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Reviews

"[An] engagingly written and meticulously researched book... Schutte surveys an impressive array of material dealing with how pretense of holiness was conceptualized."

"A compendious, broad-ranging account of the theological and canonical culture of the Counter-Reformation... Schutte deploys her twelve cases to illustrate the class and gender characteristics of the Inquisition's examination of would-be saints and their disciples."

"The greatest merit of this masterfully-structured and elegantly-written book consists in its efforts to explore the discourse concerning the pretense of holiness and the judges' mental and cultural categories."

"A masterful synthesis of seventeenth- and eighteenth-century Inquisitional history, demonstrating how—at least from the Church's perspective—its post-Tridentine efforts to discipline, confessionalize, and centralize had paid off."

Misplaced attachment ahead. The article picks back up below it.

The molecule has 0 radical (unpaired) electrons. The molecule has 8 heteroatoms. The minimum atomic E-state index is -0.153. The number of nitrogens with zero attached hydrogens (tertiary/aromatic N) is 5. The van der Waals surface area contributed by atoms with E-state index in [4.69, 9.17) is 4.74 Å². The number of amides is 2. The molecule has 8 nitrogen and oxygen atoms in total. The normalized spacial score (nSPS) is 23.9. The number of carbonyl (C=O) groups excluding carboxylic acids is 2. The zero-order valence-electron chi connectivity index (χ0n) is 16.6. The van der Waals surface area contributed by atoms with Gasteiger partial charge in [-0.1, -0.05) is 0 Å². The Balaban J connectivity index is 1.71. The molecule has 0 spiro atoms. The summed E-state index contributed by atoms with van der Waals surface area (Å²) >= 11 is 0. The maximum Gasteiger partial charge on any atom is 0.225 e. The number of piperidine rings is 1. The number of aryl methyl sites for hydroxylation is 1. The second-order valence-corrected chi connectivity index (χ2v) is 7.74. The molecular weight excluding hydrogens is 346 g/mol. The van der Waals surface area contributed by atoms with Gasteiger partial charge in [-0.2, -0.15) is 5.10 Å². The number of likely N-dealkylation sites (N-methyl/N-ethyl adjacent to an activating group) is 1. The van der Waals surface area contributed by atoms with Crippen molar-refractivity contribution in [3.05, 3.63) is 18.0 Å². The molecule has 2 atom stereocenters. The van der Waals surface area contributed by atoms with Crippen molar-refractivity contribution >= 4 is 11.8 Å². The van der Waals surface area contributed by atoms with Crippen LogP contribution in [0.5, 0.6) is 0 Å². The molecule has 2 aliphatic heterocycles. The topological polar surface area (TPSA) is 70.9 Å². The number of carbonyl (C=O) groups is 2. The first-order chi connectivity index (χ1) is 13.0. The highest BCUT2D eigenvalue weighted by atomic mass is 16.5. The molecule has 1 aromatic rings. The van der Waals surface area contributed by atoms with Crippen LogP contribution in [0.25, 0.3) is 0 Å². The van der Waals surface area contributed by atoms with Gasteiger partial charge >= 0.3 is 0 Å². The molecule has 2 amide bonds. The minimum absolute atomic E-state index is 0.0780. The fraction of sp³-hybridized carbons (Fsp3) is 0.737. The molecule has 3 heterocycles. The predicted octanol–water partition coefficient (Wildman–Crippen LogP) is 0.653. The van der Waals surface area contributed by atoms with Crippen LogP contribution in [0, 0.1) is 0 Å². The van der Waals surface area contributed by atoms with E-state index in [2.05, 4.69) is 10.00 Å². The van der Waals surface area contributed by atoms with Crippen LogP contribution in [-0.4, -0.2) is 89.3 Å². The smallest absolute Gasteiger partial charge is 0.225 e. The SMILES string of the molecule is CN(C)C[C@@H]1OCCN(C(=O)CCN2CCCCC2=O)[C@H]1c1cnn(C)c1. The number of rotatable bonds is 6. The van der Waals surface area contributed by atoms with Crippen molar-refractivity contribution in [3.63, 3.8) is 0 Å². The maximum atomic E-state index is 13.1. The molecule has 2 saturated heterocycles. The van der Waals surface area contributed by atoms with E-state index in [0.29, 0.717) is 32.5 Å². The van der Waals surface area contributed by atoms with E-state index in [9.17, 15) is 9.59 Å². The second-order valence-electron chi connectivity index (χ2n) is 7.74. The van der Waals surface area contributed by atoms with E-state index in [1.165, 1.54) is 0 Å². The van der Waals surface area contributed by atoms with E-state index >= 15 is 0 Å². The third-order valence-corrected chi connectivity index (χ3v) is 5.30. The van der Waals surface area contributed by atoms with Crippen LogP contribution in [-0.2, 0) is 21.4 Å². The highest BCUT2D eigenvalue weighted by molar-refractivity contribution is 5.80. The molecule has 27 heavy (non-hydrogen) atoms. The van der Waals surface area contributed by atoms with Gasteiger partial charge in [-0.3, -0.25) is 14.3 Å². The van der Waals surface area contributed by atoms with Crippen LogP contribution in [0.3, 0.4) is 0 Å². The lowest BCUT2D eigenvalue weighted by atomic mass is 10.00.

"Learned and insightful... Schutte embarks upon a wide-ranging examination of the intellectual underpinnings of accusations of false sanctity and provides a wealth of information about court procedure, canon law, and theology. She is as interested in the development of ideas about 'genuine' and 'false' holiness as she is in their practitioners."

"Schutte provides lucid introductions to topics as varied as inquisitorial procedure, medical theories of ecstasy, theologians' efforts to distinguish good spirits from evil ones, and learned and commonplace assumptions about gendered bodies."

"The product of many years of careful and systematic scholarship in numerous archives, Aspiring Saints reads beautifully and displays a remarkable intellectual range. Schutte goes beyond defining the subject exclusively in terms established by the ecclesiastical authorities, clearly showing how ideas of saintliness and diabolic influence were not so much separate categories but points on a spectrum of behaviors. Although these twelve cases were classified by the inquisitors, the book really becomes one about the defendants and their world."